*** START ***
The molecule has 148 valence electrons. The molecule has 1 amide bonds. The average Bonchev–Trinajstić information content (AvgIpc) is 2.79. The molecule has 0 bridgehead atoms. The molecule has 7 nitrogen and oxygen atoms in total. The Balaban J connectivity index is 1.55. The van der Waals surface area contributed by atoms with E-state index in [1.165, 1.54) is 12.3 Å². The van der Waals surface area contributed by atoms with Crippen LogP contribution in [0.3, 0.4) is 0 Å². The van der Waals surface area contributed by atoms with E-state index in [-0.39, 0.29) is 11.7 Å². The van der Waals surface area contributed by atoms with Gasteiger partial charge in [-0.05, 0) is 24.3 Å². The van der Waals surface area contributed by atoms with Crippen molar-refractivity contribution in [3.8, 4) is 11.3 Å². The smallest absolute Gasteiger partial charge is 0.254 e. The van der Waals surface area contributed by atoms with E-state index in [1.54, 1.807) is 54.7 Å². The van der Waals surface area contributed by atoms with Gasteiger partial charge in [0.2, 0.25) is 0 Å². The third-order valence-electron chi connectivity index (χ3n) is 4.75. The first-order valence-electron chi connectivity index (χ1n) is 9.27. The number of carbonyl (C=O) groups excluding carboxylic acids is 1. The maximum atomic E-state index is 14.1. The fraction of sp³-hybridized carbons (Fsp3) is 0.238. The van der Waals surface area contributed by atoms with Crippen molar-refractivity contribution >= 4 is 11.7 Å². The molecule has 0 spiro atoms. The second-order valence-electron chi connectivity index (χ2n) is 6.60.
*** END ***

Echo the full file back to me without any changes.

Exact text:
The molecule has 148 valence electrons. The molecule has 1 amide bonds. The average Bonchev–Trinajstić information content (AvgIpc) is 2.79. The molecule has 0 bridgehead atoms. The molecule has 7 nitrogen and oxygen atoms in total. The Balaban J connectivity index is 1.55. The van der Waals surface area contributed by atoms with E-state index in [1.165, 1.54) is 12.3 Å². The van der Waals surface area contributed by atoms with Crippen LogP contribution in [0.3, 0.4) is 0 Å². The van der Waals surface area contributed by atoms with E-state index in [-0.39, 0.29) is 11.7 Å². The van der Waals surface area contributed by atoms with Gasteiger partial charge in [-0.05, 0) is 24.3 Å². The van der Waals surface area contributed by atoms with Crippen molar-refractivity contribution in [3.8, 4) is 11.3 Å². The smallest absolute Gasteiger partial charge is 0.254 e. The van der Waals surface area contributed by atoms with E-state index in [1.54, 1.807) is 54.7 Å². The van der Waals surface area contributed by atoms with Gasteiger partial charge in [0.2, 0.25) is 0 Å². The third-order valence-electron chi connectivity index (χ3n) is 4.75. The first-order valence-electron chi connectivity index (χ1n) is 9.27. The number of carbonyl (C=O) groups excluding carboxylic acids is 1. The maximum atomic E-state index is 14.1. The fraction of sp³-hybridized carbons (Fsp3) is 0.238. The van der Waals surface area contributed by atoms with Crippen molar-refractivity contribution >= 4 is 11.7 Å². The molecule has 0 spiro atoms. The second-order valence-electron chi connectivity index (χ2n) is 6.60.